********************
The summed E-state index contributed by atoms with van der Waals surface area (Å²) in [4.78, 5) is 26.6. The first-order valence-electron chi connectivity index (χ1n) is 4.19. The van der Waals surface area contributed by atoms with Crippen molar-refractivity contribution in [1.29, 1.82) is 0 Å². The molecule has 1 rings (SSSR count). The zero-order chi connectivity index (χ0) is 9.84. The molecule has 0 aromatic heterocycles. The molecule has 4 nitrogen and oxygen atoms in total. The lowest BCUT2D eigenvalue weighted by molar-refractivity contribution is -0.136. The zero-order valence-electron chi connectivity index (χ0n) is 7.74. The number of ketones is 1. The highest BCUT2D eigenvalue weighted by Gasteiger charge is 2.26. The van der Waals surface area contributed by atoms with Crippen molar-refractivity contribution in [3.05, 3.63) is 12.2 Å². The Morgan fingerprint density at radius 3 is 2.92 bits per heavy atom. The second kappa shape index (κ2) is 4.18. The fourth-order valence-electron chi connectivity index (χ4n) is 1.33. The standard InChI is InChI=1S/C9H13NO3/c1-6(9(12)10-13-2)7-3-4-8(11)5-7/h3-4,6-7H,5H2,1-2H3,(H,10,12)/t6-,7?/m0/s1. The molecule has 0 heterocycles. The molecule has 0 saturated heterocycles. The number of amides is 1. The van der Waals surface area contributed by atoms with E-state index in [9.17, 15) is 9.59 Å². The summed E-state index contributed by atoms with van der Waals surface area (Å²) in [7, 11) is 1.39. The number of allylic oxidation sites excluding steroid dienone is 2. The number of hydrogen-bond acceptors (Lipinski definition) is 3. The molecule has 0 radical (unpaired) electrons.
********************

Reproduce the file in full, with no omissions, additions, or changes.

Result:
The summed E-state index contributed by atoms with van der Waals surface area (Å²) in [4.78, 5) is 26.6. The first-order valence-electron chi connectivity index (χ1n) is 4.19. The van der Waals surface area contributed by atoms with Crippen molar-refractivity contribution in [1.29, 1.82) is 0 Å². The molecule has 1 rings (SSSR count). The zero-order chi connectivity index (χ0) is 9.84. The molecule has 0 aromatic heterocycles. The molecule has 4 nitrogen and oxygen atoms in total. The lowest BCUT2D eigenvalue weighted by molar-refractivity contribution is -0.136. The zero-order valence-electron chi connectivity index (χ0n) is 7.74. The number of ketones is 1. The highest BCUT2D eigenvalue weighted by Gasteiger charge is 2.26. The van der Waals surface area contributed by atoms with Crippen molar-refractivity contribution in [3.05, 3.63) is 12.2 Å². The Morgan fingerprint density at radius 3 is 2.92 bits per heavy atom. The second kappa shape index (κ2) is 4.18. The fourth-order valence-electron chi connectivity index (χ4n) is 1.33. The standard InChI is InChI=1S/C9H13NO3/c1-6(9(12)10-13-2)7-3-4-8(11)5-7/h3-4,6-7H,5H2,1-2H3,(H,10,12)/t6-,7?/m0/s1. The molecule has 0 heterocycles. The molecule has 0 saturated heterocycles. The number of amides is 1. The van der Waals surface area contributed by atoms with E-state index in [9.17, 15) is 9.59 Å². The summed E-state index contributed by atoms with van der Waals surface area (Å²) in [7, 11) is 1.39. The number of allylic oxidation sites excluding steroid dienone is 2. The number of hydrogen-bond acceptors (Lipinski definition) is 3. The molecule has 0 radical (unpaired) electrons.